APPEARANCE

Señora Presidenta

The General’s Daughter Becomes Chile’s First Woman President

Good afternoon, palace guards!
Good afternoon, Mrs. President!

On March 11, 2006, Dr. Michelle Bachelet, daughter of a renowned Chilean general who died in prison under Dictator Augusto Pinochet, marched gracefully before the presidential palace guards in Santiago, Chile. She stopped, expertly turned on her heels and called the guards to attention. They responded by calling her Señora Presidenta.

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María Elena Wood/ Wood Producciones
In this clip from the documentary La Hija del General (The General's Daughter), Chilean President Michelle Bachelet defends herself from accusations of conspiring with the military and explains her appeal to the Chilean people.
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María Elena Wood/ Wood Producciones
Michelle Bachelet and her father Alberto Bechelet, a General in the Chilean Air Force, before his arrest in 1973. A year later, the general died in prison from a heart attack allegedly brought on by torture. View Larger >
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María Elena Wood/ Wood Producciones
Michelle Bachelet studied medicine at the University of Chile and was active in the Socialist Party's youth wing. In 1975, Chilean intelligence services arrested Michelle and her mother. They were held prisoners for months in the notorious prison Villa Grimaldi. View Larger >
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María Elena Wood/ Wood Producciones
In 2002, Michelle became the Chilean Minister of Defense. In that role she came to lead the same institution that, a quarter of a century prior, had robbed her father of his life. View Larger >
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María Elena Wood/ Wood Producciones
Bachelet campaigning for the presidency, surrounded by television cameras. Dubbed "Bachelet phenomenon," Bachelet had taken the country by the storm. In 2000 she was barely known. Six years later, she was the first female president of Chile. View Larger >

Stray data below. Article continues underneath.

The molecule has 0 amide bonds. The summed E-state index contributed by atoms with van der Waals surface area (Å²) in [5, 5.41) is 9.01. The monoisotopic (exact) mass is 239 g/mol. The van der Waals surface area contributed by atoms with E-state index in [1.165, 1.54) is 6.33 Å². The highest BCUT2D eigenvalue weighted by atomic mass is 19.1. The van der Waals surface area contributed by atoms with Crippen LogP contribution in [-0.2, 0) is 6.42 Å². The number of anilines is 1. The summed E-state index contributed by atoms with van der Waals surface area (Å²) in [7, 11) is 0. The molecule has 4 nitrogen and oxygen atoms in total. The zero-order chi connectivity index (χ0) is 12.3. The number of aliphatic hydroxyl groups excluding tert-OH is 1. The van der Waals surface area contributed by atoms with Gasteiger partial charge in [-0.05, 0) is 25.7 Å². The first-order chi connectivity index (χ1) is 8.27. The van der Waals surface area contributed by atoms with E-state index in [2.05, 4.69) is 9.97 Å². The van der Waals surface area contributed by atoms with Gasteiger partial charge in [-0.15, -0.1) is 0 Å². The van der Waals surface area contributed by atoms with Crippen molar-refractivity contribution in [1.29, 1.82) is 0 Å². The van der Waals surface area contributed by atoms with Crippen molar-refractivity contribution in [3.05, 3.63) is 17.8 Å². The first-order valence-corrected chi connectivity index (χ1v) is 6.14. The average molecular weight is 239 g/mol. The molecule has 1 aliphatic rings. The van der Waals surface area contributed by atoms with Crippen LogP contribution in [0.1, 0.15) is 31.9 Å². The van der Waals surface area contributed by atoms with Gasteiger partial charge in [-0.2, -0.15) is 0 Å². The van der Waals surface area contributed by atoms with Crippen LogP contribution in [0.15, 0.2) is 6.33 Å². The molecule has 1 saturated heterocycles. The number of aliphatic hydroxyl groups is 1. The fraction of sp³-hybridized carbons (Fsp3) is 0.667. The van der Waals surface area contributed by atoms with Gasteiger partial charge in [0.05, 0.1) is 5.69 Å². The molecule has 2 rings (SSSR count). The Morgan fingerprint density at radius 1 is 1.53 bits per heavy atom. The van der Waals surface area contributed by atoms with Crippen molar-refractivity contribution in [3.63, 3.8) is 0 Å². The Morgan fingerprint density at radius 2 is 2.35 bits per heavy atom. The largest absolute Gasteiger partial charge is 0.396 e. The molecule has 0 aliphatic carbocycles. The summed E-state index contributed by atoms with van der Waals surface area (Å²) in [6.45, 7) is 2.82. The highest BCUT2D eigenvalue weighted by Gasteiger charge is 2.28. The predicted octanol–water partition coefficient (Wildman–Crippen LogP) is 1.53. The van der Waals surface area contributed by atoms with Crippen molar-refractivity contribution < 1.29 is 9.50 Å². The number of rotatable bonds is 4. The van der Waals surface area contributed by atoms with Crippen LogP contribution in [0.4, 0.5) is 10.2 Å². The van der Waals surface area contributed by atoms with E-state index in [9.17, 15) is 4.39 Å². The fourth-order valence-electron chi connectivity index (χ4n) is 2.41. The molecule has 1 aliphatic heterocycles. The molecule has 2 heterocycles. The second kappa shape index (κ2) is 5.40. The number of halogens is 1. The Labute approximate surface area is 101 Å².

That was a historic moment. That was the first time those words were ever pronounced because Chile had never before had a woman president. Many had doubts that Chile would ever have one, especially one like Michelle Bachelet. Bachelet is a self-professed socialist in an increasingly free market-obsessed world. She is a divorcee with three children from two different partners in a country where the institution of marriage is sacred. She is an unapologetic agnostic living in a conservative, Roman-Catholic country.

Chilean filmmaker María Elena Wood followed and filmed Michelle Bachelet for an entire year, trying to understand the woman behind the "Bachelet phenomenon"- a term the Chilean press has used to describe her meteoric rise to power. "Until March of 2000, I was nobody," Bachelet says in Wood's film La Hija del General. "And then the President [Lagos] asked me to solve the problems in the hospitals, and I became famous." Since 2000, Bachelet has served as both the Minister of Health and Minister of Defense.

Some attribute Bachelet's overwhelming popularity to her personality. She herself admits that she is much loved by the people and that much of her appeal lies in her being a woman. "People are very affectionate and they show their affection by kissing, hugging, touching me. It must be because I am a woman. They would certainly not act like that with a male candidate," says Bachelet.